Two Russian curlers were ordered to give back their Winter Olympic bronze medals after one of them, Aleksandr Krushelnitsky, was found guilty of using a banned substance.
Krushelnitsky won bronze in mixed doubles curling with his wife, Anastasia Bryzgalova, in Pyeongchang. Krushelnitsky, who tested positive for meldonium, has admitted to the violation.
"The athlete has accepted a provisional suspension beyond the period of the Games and reserved his rights to seek the elimination or reduction of any period of ineligibility based on 'no fault or negligence' following the conclusion of the Games," the Court of Arbitration for Sport said in a statement Thursday.
In 2016, the World Anti-Doping Agency added meldonium, a drug used to treat heart conditions, to the list of banned substances because some athletes were found to be using it for enhancing performance.
In a statement to Russian news agency TASS, Krushelnitsky said he has "never either violated the rules of sports or used doping."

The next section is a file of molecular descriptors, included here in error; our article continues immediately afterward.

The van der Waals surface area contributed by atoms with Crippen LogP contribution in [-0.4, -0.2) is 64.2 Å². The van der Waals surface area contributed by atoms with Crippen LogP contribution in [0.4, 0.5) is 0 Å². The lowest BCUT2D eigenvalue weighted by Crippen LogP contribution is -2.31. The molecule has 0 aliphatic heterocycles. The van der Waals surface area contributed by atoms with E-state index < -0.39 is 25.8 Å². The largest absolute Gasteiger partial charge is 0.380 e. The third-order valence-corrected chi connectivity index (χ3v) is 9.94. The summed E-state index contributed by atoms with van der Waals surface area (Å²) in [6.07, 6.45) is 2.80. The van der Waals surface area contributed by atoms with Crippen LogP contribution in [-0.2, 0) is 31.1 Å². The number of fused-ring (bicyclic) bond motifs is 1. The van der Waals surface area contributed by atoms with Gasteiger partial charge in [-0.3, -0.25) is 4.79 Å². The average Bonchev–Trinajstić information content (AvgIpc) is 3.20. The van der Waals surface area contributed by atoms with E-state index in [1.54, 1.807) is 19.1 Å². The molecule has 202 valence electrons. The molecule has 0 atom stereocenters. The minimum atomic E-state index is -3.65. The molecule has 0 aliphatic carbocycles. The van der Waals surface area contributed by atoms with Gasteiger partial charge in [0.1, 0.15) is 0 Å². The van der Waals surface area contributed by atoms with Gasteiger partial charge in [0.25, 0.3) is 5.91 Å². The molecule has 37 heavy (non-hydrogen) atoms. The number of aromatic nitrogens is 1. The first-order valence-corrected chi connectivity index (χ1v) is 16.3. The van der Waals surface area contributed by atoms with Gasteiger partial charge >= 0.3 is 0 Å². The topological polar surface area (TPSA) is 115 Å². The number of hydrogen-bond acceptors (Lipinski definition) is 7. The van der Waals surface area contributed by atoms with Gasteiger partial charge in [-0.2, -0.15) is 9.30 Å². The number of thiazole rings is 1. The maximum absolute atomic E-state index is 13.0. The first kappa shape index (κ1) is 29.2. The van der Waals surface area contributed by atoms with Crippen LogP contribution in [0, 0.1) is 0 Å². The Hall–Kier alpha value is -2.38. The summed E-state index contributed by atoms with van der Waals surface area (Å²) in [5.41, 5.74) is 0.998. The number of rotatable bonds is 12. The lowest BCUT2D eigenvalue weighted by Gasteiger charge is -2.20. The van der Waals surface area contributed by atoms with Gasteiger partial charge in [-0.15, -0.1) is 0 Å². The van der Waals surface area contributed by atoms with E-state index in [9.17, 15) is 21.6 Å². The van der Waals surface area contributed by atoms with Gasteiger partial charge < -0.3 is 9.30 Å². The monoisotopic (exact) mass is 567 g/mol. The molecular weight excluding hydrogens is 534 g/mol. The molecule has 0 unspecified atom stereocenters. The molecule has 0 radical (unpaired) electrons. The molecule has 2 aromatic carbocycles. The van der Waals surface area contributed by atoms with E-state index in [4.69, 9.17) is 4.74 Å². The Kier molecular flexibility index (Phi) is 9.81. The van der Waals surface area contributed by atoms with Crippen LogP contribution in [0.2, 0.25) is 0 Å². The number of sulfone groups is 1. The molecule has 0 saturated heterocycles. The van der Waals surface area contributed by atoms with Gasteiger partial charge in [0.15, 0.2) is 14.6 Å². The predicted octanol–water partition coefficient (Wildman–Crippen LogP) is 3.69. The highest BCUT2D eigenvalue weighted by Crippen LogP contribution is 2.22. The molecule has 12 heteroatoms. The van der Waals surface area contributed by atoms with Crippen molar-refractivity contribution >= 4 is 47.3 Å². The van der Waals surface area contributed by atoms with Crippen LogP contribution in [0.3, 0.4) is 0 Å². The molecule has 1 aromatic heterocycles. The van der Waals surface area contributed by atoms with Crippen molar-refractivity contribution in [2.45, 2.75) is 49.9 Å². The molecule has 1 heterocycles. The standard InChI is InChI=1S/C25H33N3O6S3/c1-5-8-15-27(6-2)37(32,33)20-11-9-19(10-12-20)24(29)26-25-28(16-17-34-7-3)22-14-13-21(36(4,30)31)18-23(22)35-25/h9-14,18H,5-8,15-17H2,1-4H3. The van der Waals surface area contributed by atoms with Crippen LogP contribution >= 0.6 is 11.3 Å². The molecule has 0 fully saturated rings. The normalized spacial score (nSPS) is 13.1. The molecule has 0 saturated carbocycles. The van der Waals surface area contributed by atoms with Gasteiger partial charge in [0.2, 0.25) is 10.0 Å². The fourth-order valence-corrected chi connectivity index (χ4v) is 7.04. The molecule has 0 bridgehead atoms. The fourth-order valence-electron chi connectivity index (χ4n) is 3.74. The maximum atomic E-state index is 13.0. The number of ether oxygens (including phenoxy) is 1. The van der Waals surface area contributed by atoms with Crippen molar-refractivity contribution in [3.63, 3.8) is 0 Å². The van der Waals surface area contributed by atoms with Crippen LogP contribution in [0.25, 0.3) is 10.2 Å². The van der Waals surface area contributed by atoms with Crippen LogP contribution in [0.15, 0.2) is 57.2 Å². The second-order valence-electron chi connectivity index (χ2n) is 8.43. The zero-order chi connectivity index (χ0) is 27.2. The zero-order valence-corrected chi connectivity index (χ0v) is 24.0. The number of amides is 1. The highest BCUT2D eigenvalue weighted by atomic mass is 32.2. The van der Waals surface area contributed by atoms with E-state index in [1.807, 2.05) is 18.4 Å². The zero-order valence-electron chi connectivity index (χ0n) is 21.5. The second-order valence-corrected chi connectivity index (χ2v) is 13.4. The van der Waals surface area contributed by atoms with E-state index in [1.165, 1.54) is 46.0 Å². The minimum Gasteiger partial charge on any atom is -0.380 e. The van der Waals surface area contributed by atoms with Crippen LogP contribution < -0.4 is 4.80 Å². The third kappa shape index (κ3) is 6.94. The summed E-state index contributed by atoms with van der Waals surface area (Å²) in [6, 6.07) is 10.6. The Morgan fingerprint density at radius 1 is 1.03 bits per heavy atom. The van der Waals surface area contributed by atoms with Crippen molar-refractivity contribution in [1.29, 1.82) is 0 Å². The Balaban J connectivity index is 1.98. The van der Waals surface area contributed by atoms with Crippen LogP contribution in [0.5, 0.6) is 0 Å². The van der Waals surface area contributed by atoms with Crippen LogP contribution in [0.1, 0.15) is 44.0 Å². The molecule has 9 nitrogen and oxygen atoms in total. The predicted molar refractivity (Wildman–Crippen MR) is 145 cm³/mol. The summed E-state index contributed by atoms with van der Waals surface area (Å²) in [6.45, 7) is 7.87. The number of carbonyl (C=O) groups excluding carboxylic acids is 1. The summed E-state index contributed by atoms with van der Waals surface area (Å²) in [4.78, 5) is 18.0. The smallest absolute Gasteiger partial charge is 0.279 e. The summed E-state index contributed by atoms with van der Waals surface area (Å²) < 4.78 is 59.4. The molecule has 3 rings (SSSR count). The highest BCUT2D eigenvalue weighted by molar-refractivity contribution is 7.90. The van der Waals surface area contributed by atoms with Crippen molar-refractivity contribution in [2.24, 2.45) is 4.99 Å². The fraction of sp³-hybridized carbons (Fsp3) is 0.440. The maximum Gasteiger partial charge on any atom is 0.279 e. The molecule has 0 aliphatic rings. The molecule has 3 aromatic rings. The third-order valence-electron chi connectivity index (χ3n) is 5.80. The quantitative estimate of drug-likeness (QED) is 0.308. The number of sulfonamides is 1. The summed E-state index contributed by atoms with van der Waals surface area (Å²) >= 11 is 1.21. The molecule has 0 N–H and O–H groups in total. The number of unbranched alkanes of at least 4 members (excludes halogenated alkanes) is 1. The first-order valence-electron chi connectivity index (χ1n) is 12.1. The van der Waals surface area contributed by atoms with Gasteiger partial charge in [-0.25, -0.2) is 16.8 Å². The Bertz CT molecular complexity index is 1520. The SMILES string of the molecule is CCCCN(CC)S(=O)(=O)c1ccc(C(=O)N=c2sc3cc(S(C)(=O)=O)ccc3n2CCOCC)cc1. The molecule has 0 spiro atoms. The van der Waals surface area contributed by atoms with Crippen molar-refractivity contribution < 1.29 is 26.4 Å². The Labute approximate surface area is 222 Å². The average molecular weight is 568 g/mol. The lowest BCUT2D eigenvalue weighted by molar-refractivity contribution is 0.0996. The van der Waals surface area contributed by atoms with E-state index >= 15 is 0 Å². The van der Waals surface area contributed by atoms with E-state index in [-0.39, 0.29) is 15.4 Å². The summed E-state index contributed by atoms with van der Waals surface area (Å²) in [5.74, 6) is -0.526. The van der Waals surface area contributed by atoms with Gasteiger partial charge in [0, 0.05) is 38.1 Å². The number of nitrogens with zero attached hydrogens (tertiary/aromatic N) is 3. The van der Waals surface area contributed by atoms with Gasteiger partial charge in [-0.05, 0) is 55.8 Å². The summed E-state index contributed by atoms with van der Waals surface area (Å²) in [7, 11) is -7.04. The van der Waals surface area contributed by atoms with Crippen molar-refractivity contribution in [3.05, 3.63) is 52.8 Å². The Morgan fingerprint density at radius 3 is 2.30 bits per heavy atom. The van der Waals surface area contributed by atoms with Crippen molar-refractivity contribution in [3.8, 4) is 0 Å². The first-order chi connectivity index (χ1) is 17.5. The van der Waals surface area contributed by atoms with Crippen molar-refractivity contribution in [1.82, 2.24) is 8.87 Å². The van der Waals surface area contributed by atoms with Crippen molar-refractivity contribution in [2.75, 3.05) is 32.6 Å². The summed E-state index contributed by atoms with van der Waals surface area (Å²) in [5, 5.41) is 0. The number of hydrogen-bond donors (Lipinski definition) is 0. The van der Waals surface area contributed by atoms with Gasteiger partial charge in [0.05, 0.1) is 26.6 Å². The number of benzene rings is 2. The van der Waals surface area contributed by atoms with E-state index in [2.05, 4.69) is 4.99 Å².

"We won a bronze medal by hard work and constant training. On my part, I admit that there has been a formal violation of the current anti-doping rules," Krushelnitsky said. "It would be stupid to deny it after two tests proved positive. ... I am ready to face the verdict that is usually announced in such cases."
Krushelinitsky said he would not challenge the ruling by the CAS, saying "a hearing would be useless under the current rules."
Fourth-place finisher Norway is expected now to be given the bronze medal.
In December, the International Olympic Committee suspended the Russian Olympic Committee from the Pyeongchang Games over a doping scandal, but allowed clean Russian athletes to compete neutrally under the name "Olympic Athlete from Russia," with the Olympic anthem to be played in any ceremony instead of the Russian anthem.
Krushelinitsky is the third athlete who has tested positive for performance-enhancing drugs in Pyeongchang, joining Japanese speed skater Kei Saito and Slovenian hockey player Ziga Jeglic.
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